8 Famous Africans Who Have Died From COVID-19

8 Famous Africans Who Have Died From COVID-19

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Famous Africans
These are eight famous Africans who have died from the COVID-19 virus pandemic which has spread to 52 of the 54 African countries. Saxophonist Manu Dibango, from Cameroon, performs during Franck Sorbier’s Haute Couture Spring-Summer 2018 fashion collection in Paris, Wednesday, Jan.24, 2018. Image: AP Photo/Christophe Ena

The coronavirus pandemic has claimed more than 115,000 lives globally and continues to spread at an alarming rate.

Africa has not been spared, with more than 14,400 confirmed cases reported across 52 out of 54 African countries and the continental death toll surpassing 780.

COVID-19 has also led to the deaths of people who were famous for their musical talent, political achievements, pioneering efforts in sport or professional contribution to industries including science and TV broadcasting.

Here are 8 famous Africans who have died from the COVID-19 pandemic.

Pape Diouf

Former soccer agent and administrator Pape Diouf became the first person to die from the coronavirus in Senegal. The former president of Olympique Marseille soccer club in France died on March 31 at the age of 68. Diouf was in charge of Olympique de Marseille for four years until 2009, making him the first – and to date only – Black president of a European soccer club, according to TheAfricaReport.

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Zororo Makamba

On March 23, Zororo Makamba, a 30-year-old Zimbabwean television journalist died after testing positive for the coronavirus, marking the first death from the viral disease in the Southern African country. The popular broadcaster and presenter suffered from a rare chronic, neuromuscular illness called myasthenia gravis.

Manu Dibango

Cameroonian Afro-jazz star Manu Dibango died on March 24 after contracting the coronavirus, according to his official Facebook page. The 86-year-old was best known for the 1972 hit, Soul Makossa. The saxophonist was one of the pioneers of Afro-jazz, fusing funk with traditional Cameroonian music to produce a unique sound.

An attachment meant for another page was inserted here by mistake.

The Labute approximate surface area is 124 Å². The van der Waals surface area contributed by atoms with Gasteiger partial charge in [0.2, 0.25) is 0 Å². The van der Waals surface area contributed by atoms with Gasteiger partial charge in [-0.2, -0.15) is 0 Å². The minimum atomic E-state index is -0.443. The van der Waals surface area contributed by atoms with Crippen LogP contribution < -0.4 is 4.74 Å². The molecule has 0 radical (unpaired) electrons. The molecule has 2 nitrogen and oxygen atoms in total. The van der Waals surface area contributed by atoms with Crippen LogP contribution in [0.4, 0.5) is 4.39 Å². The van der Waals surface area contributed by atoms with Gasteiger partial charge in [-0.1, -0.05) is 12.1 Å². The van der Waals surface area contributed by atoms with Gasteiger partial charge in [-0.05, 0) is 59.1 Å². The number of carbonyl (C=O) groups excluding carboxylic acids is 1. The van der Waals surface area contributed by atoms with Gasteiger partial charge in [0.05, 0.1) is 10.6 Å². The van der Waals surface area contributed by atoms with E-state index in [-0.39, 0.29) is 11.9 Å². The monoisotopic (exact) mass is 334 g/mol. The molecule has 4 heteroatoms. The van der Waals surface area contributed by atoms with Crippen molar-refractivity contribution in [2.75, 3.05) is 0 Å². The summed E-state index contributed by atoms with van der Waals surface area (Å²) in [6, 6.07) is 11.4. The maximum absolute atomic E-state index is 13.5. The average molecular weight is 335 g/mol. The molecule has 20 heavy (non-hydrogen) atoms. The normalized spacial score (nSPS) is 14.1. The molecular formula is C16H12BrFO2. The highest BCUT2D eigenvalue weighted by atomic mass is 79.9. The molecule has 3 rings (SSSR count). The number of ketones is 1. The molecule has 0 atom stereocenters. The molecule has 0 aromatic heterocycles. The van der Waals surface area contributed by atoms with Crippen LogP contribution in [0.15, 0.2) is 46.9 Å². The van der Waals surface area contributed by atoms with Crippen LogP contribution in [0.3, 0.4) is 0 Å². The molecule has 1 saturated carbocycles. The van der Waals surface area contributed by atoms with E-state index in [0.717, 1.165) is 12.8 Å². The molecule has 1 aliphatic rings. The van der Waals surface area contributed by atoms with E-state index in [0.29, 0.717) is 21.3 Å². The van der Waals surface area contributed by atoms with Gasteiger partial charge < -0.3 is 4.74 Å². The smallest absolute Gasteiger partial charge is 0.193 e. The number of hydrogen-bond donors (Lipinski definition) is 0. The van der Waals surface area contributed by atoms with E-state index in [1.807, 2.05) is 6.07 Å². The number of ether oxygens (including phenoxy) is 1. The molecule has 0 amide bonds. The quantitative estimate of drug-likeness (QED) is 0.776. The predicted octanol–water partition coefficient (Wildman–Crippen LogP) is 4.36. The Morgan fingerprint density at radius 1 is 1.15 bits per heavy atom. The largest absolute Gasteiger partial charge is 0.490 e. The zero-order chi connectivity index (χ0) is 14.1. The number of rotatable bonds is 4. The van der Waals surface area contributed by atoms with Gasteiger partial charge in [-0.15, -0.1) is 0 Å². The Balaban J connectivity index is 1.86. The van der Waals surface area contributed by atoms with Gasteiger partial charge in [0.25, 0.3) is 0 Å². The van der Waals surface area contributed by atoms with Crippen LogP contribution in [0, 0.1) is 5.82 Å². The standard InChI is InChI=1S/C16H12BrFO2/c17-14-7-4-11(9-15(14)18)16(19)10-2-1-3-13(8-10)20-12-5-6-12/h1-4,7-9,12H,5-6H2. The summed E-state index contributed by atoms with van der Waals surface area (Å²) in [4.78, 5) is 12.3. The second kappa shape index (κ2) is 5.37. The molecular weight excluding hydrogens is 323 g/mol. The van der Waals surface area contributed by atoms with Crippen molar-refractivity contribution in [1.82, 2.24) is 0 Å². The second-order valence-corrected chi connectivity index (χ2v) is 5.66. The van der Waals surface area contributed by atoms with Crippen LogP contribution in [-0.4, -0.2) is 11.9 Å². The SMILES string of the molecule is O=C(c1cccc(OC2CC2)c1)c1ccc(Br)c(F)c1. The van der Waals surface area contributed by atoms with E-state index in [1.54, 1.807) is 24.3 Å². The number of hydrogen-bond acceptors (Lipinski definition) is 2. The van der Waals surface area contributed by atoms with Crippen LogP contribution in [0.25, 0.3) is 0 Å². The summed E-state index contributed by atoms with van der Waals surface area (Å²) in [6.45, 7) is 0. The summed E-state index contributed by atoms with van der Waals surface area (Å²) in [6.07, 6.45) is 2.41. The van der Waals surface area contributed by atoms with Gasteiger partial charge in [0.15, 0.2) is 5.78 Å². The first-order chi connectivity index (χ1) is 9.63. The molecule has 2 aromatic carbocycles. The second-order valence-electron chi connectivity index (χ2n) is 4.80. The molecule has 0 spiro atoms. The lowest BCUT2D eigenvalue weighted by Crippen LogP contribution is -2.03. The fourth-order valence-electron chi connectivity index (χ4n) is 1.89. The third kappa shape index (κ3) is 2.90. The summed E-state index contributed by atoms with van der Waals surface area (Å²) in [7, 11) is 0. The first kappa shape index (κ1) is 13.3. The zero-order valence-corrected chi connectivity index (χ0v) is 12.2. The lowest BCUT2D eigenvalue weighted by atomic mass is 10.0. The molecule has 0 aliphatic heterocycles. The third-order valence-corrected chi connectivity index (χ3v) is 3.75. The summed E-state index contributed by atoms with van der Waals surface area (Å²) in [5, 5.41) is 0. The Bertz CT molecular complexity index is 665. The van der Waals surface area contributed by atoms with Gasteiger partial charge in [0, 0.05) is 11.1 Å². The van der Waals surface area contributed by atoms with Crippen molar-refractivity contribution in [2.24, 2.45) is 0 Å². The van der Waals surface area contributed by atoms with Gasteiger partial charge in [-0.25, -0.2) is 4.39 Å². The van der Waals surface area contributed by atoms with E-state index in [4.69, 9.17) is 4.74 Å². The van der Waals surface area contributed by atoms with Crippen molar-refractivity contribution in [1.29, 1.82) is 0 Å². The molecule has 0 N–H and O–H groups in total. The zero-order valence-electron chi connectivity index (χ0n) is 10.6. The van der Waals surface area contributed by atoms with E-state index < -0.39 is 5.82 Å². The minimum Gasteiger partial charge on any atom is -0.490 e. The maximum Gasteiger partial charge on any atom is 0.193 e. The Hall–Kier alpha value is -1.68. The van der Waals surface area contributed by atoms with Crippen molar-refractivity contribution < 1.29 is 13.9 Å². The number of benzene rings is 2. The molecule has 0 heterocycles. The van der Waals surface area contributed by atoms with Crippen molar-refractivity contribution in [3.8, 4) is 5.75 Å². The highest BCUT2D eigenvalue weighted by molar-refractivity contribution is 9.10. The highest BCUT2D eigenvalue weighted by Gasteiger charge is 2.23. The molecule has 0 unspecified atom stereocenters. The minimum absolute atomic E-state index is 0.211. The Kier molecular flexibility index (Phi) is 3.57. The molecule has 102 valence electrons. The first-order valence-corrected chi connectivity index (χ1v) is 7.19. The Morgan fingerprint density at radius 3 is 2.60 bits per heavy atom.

Jacques Joaquim Yhombi-Opango

Former Republic of Congo President Jacques Joaquim Yhombi-Opango died on March 30 after contracting the COVID-19 virus. Yhombi-Opango died at the age of 81 in a Paris hospital, according to News24. He struggled with undisclosed underlying health conditions before contracting the virus. Yhombi-Opango was president of Congo from April 1977 until he was replaced in February 1979 by the current president Denis Sassou Nguesso.

Gita Ramjee

World-renowned South African HIV AIDS researcher Gita Ramjee died on March 31 after reportedly suffering COVID-19 related complications. In 2018, Ramjee was awarded the Outstanding Female Scientist Award by the European Development Clinical Trials Partnerships for her HIV research, according to IOL.

Ahmed Ismail Hussein Hudeydi

Another of the famous Africans on this list is Somalian musician Ahmed Ismail Hussein Hudeydi who died on April 7 in London at the age of 92 after contracting the coronavirus. He was considered to be one of the founding fathers of contemporary Somali music, earning the nickname the “King of Oud” in reference to the traditional guitar-like instrument that he played, RFI reported.

Aurlus Mabélé

On March 20, Congolese musician Aurlus Mabélé died at the age of 66 in a French hospital in Paris after contracting the coronavirus. He reportedly struggled with illness for many years before his death. His fans called him the king of soukous – the high-tempo Congolese dance music for which he was popular across Africa, according to TheCitizen.

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Mahmoud Jibril

Former Libyan Prime Minister Mahmoud Jibril was 68 when he died from the coronavirus on April 5 in an Egyptian hospital in Cairo, according to AlJazeera. The former politician was hospitalized for two weeks before he died. Jubril was the head of the rebel government that overthrew Libyan leader Muammar Gaddafi in 2011. Jibril was the interim Libyan leader until the country held its first free elections in 2012 and has lived in Egypt in recent years.